The lyrics here, like the lyrics of their next album, are good poems talking about many different themes. The poetry here, in fact, only cares about making beautiful poetry, and thats it.

However, there is a problem with this album: it is kind of raw, when compared to the other works of the band, like Deopis do Verão and Pirata, and that is why it only deserves 4 stars.

Review by Tarcisio Moura
3 stars This is a very interesting album by one of the most underrated brazilian bands of all time. It´s almost totally acoustic, with some great guitar, cello and flute passages. Percussion is also very well done. The vocals are ok, though. They sometimes remind me of the legendary Secos & Molhados, but surely A Barca Do Sol lacks the vocal prowess of a Ney Matogrosso. Nevertheless, they made some excellent music, a kind of acoustic prog music, very much song oriented, but still quite bold for the time (including the surrealistic lyrics, written by poet Geraldo Carneiro). All the musicians are skilled and almost all of them would leave their mark in the Brazilian music scene in the following years. Cello player Jacques Morelebaum (only sixteen at the time) for example, would go on to become one of the most celebrated maestro and arrangers of the country, he would latter work with such legends as Tom Jobim and Caetano Veloso.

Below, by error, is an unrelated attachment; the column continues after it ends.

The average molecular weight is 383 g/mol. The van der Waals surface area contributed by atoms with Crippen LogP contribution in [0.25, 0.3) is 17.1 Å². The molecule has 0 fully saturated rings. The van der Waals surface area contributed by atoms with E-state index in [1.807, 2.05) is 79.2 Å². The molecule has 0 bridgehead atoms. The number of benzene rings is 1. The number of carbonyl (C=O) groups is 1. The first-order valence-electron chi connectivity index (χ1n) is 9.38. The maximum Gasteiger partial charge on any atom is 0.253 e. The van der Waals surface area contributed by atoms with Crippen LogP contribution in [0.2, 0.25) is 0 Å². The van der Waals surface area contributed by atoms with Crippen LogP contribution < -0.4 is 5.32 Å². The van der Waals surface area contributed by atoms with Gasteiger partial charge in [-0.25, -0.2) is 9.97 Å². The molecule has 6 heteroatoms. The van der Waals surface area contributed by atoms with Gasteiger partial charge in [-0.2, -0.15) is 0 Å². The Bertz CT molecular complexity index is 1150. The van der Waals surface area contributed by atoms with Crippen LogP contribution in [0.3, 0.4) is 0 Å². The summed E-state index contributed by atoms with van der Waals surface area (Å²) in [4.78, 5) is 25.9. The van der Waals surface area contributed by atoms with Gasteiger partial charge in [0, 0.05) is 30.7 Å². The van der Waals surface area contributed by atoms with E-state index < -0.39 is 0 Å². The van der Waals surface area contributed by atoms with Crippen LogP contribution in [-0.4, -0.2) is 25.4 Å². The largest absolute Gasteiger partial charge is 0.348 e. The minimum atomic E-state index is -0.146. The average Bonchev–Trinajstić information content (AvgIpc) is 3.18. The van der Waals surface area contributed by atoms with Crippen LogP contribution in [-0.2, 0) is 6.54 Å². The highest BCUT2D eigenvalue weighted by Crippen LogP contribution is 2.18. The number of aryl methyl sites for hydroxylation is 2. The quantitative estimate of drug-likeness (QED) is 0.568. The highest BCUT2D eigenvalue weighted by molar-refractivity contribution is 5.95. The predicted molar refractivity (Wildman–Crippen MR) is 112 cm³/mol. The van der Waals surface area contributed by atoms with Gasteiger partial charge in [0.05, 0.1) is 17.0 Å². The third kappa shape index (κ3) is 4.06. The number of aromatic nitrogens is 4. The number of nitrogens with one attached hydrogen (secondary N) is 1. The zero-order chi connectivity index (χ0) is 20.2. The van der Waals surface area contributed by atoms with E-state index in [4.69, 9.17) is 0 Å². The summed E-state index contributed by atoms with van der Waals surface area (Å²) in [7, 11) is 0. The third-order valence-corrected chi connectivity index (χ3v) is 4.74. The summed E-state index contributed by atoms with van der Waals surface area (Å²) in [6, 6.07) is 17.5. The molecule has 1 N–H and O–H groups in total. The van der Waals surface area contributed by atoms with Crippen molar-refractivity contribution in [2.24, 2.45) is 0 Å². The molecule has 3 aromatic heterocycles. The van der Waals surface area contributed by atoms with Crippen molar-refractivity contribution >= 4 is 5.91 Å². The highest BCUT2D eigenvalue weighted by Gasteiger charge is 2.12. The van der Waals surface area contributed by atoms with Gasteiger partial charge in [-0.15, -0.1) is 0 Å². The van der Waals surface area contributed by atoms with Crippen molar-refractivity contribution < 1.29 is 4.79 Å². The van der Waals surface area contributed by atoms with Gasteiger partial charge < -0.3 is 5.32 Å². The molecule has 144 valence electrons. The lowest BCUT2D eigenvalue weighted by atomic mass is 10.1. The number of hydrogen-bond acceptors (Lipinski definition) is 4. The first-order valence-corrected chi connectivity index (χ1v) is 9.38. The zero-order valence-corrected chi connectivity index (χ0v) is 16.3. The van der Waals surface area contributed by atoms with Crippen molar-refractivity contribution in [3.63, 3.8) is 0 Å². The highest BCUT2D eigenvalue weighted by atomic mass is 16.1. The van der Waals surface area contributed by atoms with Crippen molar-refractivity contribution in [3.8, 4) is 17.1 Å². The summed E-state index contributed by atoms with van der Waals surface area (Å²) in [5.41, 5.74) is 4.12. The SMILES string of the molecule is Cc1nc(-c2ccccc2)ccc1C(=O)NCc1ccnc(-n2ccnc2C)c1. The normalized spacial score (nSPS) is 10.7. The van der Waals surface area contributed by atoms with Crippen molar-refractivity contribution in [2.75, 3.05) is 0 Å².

This debut LP was produced by the celebrated artist and multi instrumentalist Egberto Gismonti (who also played synthesizer in two tracks, but it is hardly noticed). He did a fine job, and the recording quality is great for the time. It was well preserved in the CD format, fortunately (specially if you buy the two LPs in one CD version, together with their second album).

The album is not really a masterpiece, though. It is very good and quite innovative for the time, but this one is for the prog folk clique only. Those quite obscure lyrics and the sometimes dissonant harmonies are not everyone´s cup of tea (which is probably the reason they never reached a wider audience). Anyway, the CD is very well worth a listen and certainly will please anyone who´s interested in the acoustic side of prog. With tight arrangements and not much noodling, they deliver some precious short songs that still are quite demanding for the average player. Sometimes less is more. 3,5 stars.

Latest members reviews

5 stars One of the first progressive folk albums of Brazil I listen after my period of heavy metal and, loving the flute of Ian Anderson, begin with the chase for flute bands. Curiously enough, I get to the firts album of A Barca do Sol instead of Bacamarte... really cant remeber why. Their first album w ... (read more)

Report this review (#932978) | Posted by GKR | Tuesday, March 19, 2013 | Review Permanlink

5 stars Ok, certainly it isn't a masterpiece of the whole progressive universe, though it's one of the best of what Brazilian prog has to offer. It gets to be lisergic without any special sound effect, only with acoustic guitars and flutes(mainly). The singing, it's a faked happy tune with a huge melanco ... (read more)

Report this review (#49698) | Posted by | Saturday, October 1, 2005 | Review Permanlink